Thank you for taking the time to explain to me the concept and philosophy behind your cafe which was opened for business since May 2010. Being a fan of your cafe, I am interested to understand more about the hard work behind the scene and every thoughtful decisions that pave the way to your success today. Thanks to my past experience as a waiter, I can somehow comprehend how it is like to run a  busy dining place.

Going with the idea of simple and, to an extent, typical, I guess what makes your dishes extraordinary is your attitude in serving your food. You said you'll never serve anything less than excellent, and I can testify that. I need not to tell you how your cafe has managed to make patrons pass great reviews to their friends and families. They adore your cakes and other confectioneries to bits ever since the first time they try it. And they keep coming back for more. They love the ambience so much that they'd like to bring friends there for a cozy hangout place. They write about it in blogs and twitter. They post pictures.

To me, what I find most interesting about your cafe in this area is the fact that there is no other cafe like yours in Subang. Starbucks cafe cannot rival your cafe because they don't serve as many proper and delicious food like you do. I love the pastas and sandwiches, even though I did suggest you to add more variety to the existing menu. Yet I also look forward to your every new menu that comes the way. Secret Recipe cannot rival you either because it clearly doesn't have the jazzy environment to go along well with the cakes served. And the rest of the eating places in this area, well, they just don't have the civilised, friendly kind of crowd as patrons. It is interesting how your cafe stands out among the eating places in this area, without trying to be too fancy or expensive. Having a catchy name for your cafe does help. Coupled with what I've mentioned above, it's just impressive.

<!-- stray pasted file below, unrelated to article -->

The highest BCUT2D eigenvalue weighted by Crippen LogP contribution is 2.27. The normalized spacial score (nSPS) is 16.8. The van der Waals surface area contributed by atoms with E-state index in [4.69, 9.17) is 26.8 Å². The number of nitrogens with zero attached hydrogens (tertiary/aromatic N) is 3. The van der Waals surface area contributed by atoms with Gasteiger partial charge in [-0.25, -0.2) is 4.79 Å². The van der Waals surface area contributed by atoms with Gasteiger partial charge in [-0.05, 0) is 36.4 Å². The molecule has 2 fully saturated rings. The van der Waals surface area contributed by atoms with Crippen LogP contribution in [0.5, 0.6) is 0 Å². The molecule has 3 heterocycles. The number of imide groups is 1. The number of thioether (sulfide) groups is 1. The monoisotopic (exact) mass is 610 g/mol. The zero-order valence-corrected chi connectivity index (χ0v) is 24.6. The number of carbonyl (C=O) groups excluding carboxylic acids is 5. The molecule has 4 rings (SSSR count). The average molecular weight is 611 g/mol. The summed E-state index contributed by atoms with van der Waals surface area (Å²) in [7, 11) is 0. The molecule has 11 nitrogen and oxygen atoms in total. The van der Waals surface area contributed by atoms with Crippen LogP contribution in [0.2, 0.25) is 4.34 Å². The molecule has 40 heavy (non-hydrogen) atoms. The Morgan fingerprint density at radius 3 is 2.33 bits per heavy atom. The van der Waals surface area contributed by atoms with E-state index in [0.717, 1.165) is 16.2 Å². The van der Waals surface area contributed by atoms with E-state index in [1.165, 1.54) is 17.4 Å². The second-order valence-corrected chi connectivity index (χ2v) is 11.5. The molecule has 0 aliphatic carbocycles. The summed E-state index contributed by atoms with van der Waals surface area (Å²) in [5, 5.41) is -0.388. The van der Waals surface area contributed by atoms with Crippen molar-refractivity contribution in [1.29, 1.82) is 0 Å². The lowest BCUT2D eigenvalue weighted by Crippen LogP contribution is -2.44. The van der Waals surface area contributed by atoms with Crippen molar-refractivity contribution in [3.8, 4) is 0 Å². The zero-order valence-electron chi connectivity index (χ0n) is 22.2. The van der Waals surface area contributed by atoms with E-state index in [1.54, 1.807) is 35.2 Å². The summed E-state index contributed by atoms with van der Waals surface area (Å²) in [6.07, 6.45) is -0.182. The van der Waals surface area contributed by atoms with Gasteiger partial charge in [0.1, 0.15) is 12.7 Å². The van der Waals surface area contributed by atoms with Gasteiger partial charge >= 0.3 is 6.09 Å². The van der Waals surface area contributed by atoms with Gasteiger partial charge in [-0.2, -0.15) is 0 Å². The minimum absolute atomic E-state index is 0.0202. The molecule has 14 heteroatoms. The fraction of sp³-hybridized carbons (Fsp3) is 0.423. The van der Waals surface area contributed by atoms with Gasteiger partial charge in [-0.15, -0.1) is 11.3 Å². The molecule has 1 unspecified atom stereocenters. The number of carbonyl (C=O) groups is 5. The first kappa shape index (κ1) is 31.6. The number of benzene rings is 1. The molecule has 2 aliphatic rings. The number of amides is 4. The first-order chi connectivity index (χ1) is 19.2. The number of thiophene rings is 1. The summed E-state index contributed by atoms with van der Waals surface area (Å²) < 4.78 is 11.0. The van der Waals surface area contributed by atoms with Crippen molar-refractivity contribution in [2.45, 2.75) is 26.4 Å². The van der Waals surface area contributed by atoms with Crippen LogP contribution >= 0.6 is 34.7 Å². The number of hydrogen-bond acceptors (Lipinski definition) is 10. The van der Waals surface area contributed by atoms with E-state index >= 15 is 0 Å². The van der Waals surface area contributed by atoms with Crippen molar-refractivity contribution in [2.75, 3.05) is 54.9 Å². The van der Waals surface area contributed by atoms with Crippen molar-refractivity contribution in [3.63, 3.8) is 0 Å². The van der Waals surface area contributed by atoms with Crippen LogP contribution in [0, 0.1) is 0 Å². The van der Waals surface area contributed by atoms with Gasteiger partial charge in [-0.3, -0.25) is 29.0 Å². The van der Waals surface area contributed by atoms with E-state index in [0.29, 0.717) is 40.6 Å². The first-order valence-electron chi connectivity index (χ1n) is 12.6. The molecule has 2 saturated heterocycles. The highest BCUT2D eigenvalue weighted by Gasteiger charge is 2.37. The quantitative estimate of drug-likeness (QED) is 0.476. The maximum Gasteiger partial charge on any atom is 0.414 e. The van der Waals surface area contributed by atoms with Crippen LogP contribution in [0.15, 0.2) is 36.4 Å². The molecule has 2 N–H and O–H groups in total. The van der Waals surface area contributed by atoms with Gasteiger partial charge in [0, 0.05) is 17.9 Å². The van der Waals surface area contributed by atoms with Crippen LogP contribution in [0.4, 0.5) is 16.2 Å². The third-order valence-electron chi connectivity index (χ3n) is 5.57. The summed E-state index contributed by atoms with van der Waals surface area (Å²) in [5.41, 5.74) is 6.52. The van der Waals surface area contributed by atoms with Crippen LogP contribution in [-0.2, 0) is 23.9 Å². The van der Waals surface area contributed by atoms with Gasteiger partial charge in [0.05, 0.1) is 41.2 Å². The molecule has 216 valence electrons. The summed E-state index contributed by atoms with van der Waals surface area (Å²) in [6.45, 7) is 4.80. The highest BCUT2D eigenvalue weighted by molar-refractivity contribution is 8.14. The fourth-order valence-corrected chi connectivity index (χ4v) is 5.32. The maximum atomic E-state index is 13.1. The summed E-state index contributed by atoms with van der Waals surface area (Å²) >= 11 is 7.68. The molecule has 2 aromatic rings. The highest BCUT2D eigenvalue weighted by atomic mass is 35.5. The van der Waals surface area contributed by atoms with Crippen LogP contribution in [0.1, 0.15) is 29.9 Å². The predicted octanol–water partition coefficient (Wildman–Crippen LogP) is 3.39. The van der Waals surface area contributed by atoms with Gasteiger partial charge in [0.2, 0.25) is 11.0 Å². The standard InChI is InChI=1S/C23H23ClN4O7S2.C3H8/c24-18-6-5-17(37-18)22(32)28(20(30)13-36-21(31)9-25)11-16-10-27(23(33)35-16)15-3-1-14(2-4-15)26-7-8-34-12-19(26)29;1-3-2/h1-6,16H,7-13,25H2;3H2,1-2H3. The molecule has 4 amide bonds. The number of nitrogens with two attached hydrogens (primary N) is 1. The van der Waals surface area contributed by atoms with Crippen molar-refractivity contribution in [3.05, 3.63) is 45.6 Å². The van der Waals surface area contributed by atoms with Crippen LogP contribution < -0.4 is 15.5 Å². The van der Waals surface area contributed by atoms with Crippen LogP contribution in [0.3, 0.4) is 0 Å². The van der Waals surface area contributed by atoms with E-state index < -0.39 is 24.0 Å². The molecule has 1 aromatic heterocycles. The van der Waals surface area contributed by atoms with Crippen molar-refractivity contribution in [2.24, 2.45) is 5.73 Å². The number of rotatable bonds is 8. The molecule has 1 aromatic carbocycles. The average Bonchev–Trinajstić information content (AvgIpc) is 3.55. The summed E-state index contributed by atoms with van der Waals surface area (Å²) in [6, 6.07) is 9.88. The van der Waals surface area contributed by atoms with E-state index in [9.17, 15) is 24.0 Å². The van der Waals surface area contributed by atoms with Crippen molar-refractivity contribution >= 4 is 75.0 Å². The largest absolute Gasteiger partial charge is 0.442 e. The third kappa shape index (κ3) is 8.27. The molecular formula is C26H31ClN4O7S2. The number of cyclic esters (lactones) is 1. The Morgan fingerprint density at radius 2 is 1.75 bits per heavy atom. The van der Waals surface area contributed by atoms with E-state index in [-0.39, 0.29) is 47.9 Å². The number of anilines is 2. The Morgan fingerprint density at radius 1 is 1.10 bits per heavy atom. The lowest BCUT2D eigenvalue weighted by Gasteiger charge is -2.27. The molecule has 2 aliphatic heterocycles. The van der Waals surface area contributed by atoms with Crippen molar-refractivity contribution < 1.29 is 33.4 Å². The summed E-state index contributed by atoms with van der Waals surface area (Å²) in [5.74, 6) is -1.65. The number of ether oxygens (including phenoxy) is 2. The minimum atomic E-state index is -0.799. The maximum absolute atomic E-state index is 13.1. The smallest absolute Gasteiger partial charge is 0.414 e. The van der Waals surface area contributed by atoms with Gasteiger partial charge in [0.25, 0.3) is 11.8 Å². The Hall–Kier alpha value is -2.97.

I'm totally fine with your idea of wanting to keep it a cafe style and not wanting to cross the line of being a restaurant. Thanks for enlightening me. I've never put much thought to differentiate your cafe from other well known restaurants. I guess the main reason is because your cafe has achieved what ordinary restaurants would want to - reputation and consistent flow of customer wise. I am also fine with your way of running the restaurant - having to pay upon ordering food at the counter, and food be served later. And we seldom get to talk to the chef-cum-owner at other well-reviewed cafe, unlike how it is at your place.

So please, don't change anything that you feel you've got it right, or what makes you hold on to at the moment. Because you are doing a fantastic job by introducing your unique ideas through your cafe. And I'm not the only one that likes it this way, too. Thanks for giving me this comfort zone in Subang. Though I'm quite an adventurous eater, I feel very much at home now.

I wish you all the best in running your cafe and achieve more than what you've expected. Yes you cannot please everyone. But remember, this is your cafe, your idea, your blood and sweat, in every inch of flooring, every sieve of flour and every fiber on the couch. It is outstanding in your own way, so keep what is uniquely yours.

Sunday, August 7, 2011

Mr. Chef

With me staring at the cover of the book and read the title out loud:

"Inside A Man's Brain, hmm..."

You replied:

"Oh, please don't believe in what the book says."

I hope you're trying to imply that you are different :)